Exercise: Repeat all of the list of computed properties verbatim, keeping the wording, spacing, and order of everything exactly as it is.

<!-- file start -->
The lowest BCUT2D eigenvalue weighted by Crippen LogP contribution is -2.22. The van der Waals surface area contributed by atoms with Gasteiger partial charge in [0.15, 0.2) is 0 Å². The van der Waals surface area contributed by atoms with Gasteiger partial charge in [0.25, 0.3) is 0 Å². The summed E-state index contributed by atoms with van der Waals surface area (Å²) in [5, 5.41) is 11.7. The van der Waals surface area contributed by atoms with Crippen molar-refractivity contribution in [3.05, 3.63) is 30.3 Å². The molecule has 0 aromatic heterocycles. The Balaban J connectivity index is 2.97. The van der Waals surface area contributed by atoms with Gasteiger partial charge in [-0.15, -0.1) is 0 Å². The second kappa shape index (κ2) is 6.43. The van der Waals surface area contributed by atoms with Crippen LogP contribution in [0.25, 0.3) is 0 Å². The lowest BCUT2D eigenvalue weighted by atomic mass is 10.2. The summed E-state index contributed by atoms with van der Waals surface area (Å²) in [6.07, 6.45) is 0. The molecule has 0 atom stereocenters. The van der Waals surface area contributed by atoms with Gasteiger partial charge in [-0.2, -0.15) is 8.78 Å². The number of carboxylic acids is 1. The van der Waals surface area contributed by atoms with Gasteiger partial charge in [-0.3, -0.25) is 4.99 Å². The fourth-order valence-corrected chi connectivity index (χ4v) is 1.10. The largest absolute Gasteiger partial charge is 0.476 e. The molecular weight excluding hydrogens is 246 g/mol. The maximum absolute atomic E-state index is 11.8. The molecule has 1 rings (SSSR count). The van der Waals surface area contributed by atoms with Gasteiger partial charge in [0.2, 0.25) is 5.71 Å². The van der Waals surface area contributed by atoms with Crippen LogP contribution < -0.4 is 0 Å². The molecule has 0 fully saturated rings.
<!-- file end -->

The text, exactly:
The lowest BCUT2D eigenvalue weighted by Crippen LogP contribution is -2.22. The van der Waals surface area contributed by atoms with Gasteiger partial charge in [0.15, 0.2) is 0 Å². The van der Waals surface area contributed by atoms with Gasteiger partial charge in [0.25, 0.3) is 0 Å². The summed E-state index contributed by atoms with van der Waals surface area (Å²) in [5, 5.41) is 11.7. The van der Waals surface area contributed by atoms with Crippen molar-refractivity contribution in [3.05, 3.63) is 30.3 Å². The molecule has 0 aromatic heterocycles. The Balaban J connectivity index is 2.97. The van der Waals surface area contributed by atoms with Gasteiger partial charge in [-0.15, -0.1) is 0 Å². The second kappa shape index (κ2) is 6.43. The van der Waals surface area contributed by atoms with Crippen LogP contribution in [0.25, 0.3) is 0 Å². The lowest BCUT2D eigenvalue weighted by atomic mass is 10.2. The summed E-state index contributed by atoms with van der Waals surface area (Å²) in [6.07, 6.45) is 0. The molecule has 0 atom stereocenters. The van der Waals surface area contributed by atoms with Gasteiger partial charge in [-0.2, -0.15) is 8.78 Å². The number of carboxylic acids is 1. The van der Waals surface area contributed by atoms with Gasteiger partial charge in [-0.3, -0.25) is 4.99 Å². The fourth-order valence-corrected chi connectivity index (χ4v) is 1.10. The largest absolute Gasteiger partial charge is 0.476 e. The molecular weight excluding hydrogens is 246 g/mol. The maximum absolute atomic E-state index is 11.8. The molecule has 1 rings (SSSR count). The van der Waals surface area contributed by atoms with Gasteiger partial charge in [0.2, 0.25) is 5.71 Å². The van der Waals surface area contributed by atoms with Crippen LogP contribution < -0.4 is 0 Å². The molecule has 0 fully saturated rings.